Supports abortion rights and says he would appoint only pro-choice justices to the Supreme Court. Voted against banning late-term abortions.Planned Parenthood and NARAL (National Abortion and Reproductive Rights Action League) give Kerry's voting record a 100 rating, the Right to Life Committee a 0.

Civil liberties, civil rights

Voted for the Patriot Act but has since expressed concern about its effect on civil liberties and about the treatment of Muslim and Arab immigrants. Supports expansion of federal hate-crime law.

            Criticizes the Bush administration's stand on affirmative action in higher education.Wants stronger enforcement of fair-housing and fair-lending laws. Supports funding for faith-based "charities or centers" providing social services.

            Voted against the Defense of Marriage Act, which denies federal recognition of same-sex marriages; supports civil unions but opposes legalization of gay marriage.Opposed the Clinton administration's "Don't Ask Don't Tell" policy for the military.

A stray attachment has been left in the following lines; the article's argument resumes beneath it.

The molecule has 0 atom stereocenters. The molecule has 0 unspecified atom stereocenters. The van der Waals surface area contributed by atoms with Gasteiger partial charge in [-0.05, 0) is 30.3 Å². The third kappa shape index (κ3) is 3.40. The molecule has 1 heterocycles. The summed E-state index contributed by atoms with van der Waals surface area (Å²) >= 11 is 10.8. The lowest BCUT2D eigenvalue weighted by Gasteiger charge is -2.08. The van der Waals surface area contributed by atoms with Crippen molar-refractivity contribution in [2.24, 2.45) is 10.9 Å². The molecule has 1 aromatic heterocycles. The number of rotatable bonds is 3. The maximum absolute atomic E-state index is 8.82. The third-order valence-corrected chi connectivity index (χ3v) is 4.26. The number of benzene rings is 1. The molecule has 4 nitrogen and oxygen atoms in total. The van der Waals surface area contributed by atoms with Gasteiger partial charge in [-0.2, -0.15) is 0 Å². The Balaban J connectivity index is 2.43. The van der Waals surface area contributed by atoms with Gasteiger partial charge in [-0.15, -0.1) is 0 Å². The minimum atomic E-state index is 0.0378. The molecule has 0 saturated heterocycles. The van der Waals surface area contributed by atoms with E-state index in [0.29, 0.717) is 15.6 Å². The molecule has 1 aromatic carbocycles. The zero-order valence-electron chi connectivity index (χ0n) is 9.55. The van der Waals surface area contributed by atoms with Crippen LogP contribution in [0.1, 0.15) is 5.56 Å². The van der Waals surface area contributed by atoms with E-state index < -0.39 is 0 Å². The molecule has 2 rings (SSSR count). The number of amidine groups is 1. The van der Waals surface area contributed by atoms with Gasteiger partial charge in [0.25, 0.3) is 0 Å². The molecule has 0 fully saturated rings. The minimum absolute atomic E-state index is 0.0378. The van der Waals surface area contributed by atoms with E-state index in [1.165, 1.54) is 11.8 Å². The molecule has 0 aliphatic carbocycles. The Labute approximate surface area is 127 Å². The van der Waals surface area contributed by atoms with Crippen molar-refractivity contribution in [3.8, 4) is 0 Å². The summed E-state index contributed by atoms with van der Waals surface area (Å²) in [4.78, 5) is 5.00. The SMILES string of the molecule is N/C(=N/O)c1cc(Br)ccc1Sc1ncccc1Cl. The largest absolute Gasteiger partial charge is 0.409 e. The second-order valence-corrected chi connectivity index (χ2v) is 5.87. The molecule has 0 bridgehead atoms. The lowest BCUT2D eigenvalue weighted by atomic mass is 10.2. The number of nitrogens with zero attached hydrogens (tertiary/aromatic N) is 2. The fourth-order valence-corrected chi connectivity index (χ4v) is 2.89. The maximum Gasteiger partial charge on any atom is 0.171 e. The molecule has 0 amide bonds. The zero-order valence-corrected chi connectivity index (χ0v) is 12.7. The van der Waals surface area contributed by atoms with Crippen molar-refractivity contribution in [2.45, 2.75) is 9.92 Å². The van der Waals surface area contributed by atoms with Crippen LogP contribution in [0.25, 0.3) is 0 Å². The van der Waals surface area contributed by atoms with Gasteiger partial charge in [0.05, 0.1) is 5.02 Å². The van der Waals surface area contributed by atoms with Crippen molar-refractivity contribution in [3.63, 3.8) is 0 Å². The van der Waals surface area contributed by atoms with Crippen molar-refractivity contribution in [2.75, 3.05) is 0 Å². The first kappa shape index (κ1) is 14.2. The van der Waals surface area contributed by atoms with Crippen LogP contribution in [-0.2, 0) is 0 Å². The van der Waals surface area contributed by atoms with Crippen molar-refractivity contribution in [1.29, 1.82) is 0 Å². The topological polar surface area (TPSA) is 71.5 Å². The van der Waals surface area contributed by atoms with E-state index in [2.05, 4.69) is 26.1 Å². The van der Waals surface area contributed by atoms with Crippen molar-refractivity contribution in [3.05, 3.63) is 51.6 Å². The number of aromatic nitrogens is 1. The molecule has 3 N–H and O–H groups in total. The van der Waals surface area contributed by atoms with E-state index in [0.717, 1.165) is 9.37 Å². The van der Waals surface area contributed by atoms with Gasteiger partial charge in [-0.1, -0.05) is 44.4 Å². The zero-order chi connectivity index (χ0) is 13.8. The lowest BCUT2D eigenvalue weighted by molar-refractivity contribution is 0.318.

The NAACP, National Hispanic Leadership Agenda, and Human Rights Campaign have given his voting record high ratings; the ACLU and the Arab American Institute moderately high, and the Christian Coalition and American Conservative Union low.

Urban policy

Wants more federal funds for education, particularly for urban and rural schools and for after-school programs. Wants to expand Head Start and dramatically increase federal funding for low-income housing.

Critics say